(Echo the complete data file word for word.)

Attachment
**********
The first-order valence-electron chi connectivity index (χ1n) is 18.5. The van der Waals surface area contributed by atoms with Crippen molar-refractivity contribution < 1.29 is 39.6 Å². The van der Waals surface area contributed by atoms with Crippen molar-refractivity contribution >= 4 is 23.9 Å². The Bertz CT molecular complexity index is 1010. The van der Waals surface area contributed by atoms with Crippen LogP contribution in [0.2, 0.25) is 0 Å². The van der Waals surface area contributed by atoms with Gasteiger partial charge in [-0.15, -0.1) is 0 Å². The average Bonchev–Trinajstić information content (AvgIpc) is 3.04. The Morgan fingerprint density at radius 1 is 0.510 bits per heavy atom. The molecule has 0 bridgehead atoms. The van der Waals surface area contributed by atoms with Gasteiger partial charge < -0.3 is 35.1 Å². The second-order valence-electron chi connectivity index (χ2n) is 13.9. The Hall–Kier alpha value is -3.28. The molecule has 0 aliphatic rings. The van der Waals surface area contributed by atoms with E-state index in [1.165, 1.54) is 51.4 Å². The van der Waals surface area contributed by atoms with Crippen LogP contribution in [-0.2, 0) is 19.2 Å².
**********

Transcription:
The first-order valence-electron chi connectivity index (χ1n) is 18.5. The van der Waals surface area contributed by atoms with Crippen molar-refractivity contribution < 1.29 is 39.6 Å². The van der Waals surface area contributed by atoms with Crippen molar-refractivity contribution >= 4 is 23.9 Å². The Bertz CT molecular complexity index is 1010. The van der Waals surface area contributed by atoms with Crippen LogP contribution in [0.2, 0.25) is 0 Å². The van der Waals surface area contributed by atoms with Gasteiger partial charge in [-0.15, -0.1) is 0 Å². The average Bonchev–Trinajstić information content (AvgIpc) is 3.04. The Morgan fingerprint density at radius 1 is 0.510 bits per heavy atom. The molecule has 0 bridgehead atoms. The van der Waals surface area contributed by atoms with Gasteiger partial charge < -0.3 is 35.1 Å². The second-order valence-electron chi connectivity index (χ2n) is 13.9. The Hall–Kier alpha value is -3.28. The molecule has 0 aliphatic rings. The van der Waals surface area contributed by atoms with E-state index in [1.165, 1.54) is 51.4 Å². The van der Waals surface area contributed by atoms with Crippen LogP contribution in [-0.2, 0) is 19.2 Å².